The Leader Magazine

DEC 2018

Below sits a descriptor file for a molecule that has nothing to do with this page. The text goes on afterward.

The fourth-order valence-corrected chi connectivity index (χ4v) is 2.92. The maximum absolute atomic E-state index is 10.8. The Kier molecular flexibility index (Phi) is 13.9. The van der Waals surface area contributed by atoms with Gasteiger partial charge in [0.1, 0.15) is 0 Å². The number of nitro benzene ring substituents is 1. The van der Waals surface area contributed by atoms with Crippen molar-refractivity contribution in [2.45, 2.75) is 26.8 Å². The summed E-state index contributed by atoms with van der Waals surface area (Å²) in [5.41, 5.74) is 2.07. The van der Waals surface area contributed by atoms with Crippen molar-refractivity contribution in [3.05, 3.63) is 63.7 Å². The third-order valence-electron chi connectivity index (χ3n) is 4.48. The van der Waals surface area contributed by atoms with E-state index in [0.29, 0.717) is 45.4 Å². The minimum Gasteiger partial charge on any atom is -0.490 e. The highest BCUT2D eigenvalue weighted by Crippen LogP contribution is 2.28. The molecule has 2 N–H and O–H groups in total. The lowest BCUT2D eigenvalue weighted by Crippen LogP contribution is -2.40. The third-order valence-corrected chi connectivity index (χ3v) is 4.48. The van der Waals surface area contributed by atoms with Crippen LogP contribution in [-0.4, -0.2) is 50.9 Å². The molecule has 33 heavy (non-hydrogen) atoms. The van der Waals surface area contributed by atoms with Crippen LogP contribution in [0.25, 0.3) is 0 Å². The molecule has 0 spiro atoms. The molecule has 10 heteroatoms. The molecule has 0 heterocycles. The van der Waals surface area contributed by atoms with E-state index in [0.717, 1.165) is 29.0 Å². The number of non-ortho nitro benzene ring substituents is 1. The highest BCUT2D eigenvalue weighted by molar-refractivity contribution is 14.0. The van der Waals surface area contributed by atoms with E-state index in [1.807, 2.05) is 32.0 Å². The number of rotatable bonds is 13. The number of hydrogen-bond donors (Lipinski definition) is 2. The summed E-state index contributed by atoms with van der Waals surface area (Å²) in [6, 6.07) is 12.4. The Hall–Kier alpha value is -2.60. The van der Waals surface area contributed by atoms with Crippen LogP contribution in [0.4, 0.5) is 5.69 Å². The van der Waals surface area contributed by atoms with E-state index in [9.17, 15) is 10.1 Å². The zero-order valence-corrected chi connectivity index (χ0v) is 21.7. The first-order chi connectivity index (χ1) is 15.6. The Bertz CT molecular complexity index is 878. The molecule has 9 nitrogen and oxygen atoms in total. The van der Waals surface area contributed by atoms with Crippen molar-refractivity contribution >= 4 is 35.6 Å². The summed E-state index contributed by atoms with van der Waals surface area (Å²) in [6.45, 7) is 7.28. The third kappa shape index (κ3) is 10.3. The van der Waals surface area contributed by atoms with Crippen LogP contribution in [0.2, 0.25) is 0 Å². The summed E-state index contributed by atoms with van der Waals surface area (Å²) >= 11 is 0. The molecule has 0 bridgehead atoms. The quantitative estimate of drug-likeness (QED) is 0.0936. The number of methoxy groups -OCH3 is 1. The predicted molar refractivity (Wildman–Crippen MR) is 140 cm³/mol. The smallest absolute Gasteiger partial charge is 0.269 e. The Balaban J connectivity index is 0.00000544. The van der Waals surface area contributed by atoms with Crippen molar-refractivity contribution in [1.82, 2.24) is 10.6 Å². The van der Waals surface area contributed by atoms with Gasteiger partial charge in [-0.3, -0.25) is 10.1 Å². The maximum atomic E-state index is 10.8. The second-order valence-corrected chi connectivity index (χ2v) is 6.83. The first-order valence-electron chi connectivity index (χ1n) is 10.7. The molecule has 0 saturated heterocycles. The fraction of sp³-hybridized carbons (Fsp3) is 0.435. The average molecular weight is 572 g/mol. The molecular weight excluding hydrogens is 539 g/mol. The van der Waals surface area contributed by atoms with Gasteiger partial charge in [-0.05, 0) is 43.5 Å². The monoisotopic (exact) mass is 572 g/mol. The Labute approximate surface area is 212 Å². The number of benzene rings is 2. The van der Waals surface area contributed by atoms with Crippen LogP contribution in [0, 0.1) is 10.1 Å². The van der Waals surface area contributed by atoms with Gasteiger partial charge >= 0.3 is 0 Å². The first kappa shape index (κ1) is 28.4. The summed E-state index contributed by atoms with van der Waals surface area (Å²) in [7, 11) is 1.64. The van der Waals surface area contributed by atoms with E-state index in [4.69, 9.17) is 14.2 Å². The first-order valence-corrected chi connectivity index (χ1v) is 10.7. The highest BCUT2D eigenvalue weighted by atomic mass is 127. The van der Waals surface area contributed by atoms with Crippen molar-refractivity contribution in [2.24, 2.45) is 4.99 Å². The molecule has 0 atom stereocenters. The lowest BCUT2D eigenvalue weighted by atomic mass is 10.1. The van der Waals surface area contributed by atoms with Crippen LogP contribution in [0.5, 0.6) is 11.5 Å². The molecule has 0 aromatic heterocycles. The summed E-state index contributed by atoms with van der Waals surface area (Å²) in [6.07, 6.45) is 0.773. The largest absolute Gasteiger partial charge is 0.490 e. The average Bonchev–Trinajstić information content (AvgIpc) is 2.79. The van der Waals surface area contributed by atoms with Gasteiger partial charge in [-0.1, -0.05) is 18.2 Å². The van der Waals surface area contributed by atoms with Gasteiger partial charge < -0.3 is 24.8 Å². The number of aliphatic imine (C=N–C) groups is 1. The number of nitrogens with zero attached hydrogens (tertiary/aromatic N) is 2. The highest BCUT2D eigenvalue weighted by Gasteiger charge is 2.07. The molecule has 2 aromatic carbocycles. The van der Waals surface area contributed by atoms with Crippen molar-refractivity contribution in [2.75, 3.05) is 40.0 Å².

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government has endorsed the practice and developed 48 "forest therapy" trails throughout the country. So, if being outside is so good for us, what's keeping us from going outdoors more, particularly at work, where we spend an enormous part of our day? I recently partnered with L.L.Bean to send a survey to 1,050 American "indoor" workers to find out. We found that 87 percent of those surveyed really enjoy the outdoors, but most rarely or never take time to work outside. And, 57 percent of those surveyed said they spend less than half an hour outside during the workday. When we asked these indoor workers what kept them from going outdoors more, 65 percent said one of their biggest barriers was their job. Job inhibitors were wide-ranging and included issues with technology (no WiFi or power, plus screen glare), organizational culture (they were afraid their boss would think they were goofing off), or their job required them to be indoors (nurses, retail employees, etc.). We found most respondents understand the benefits of nature to them personally, but not as many made the connection that being in nature could improve their performance at work. Most said the benefits to them working outdoors were improved mood, lowered stress levels, relaxation, increased health and wellness, and increased happiness. Interestingly, if respondents said they already had an outdoor workspace available to them, they were much more likely to make the connection to productivity. Apparently, seeing is believing. L.L.Bean partnered with Industrious (a coworking company) to test these findings, and this past June and July launched the first- ever outdoor coworking space, pop-up style. It started in New York City's Madison Square Park and moved to urban parks in Boston, Philadelphia, and Madison, Wisconsin. The outdoor office included a mix of work settings, including meeting tables, soft seating, even a pedal table – with some spaces covered and some open to the sky. Industrious set up its online room-reservation system to allow the public to book space outdoors and reserve a seat ahead of time. A few thousand people took advantage of working outside at L.L.Bean's outdoor areas, and participants widely reported the experience as refreshing and fun. The majority of participants surveyed stated they are very likely to try to work outside more often. Participants were quoted as saying, "I love this! Working outdoors gives me so much inspiration" and "one hour outside really helped revamp my day." There are many excellent examples of organizations building outdoor work environments for their employees, including Amazon, Microsoft, Casper, Facebook and Etsy. Whether they are taking advantage of green space nearby or real estate on top of their building, companies are rethinking how they recapture workspace, at least during the fair-weather parts of the year. Some of these workplaces are fairly elaborate! It doesn't have to be that complex, though. The cost of piloting an outdoor workspace is very small and the net benefit – to employee happiness and productivity – is significant. It might just mean setting up a table, some chairs and an umbrella. During the L.L.Bean outdoor space launch and road show, many people reached out to see if the outdoor space could be set up in their city. Invariably, our team would smile and answer, "You don't need L.L.Bean to work outdoors. Just open the door and you've got it! It's right there and it's free!" For those of you who would like to dig into the research behind the benefits of being outdoors, there are a number of excellent books on the market. Check out Your Brain on Nature, The Nature Fix, Your Guide to Forest Bathing: Experience the Healing Power of Nature, and The Joy of Forest Bathing. 38 December 2018 the lea D er Leigh Stringer, LEED AP, is a workplace strategist and researcher at EYP, Inc., an architecture, engineering and building technology firm. 1. Klepeis, Neil E., Nelson, William C., et al (2001). The National Human Activity Pattern Survey (NHAPS): a resource for assessing exposure to environmental pollutants. Journal of Exposure Science and Environmental Epidemiology, 11(3), 232-233. 2. Yin, Jie; Zhu, Shihao; MacNaughton, Piers; Allen, Joseph G.; Spengler, John D. (2018). Physiological and cognitive performance of exposure to biophilic indoor environment, Building and Environment , Volume 132. 3. Q. Li, M. Kobayashi, Y. Wakayama, H. Inagaki, M. Katsumata, Y. Hirata, K. Hirata, T. Shimizu, T. Kawada, B. J. Park, T. Ohira, T. Kagawa, Y. Miyazaki. (Oct.-Dec. 2009). Effect of phytoncide from trees on human natural killer cell function. Int J Immunopathol Pharmacol. 22(4): 951-959.

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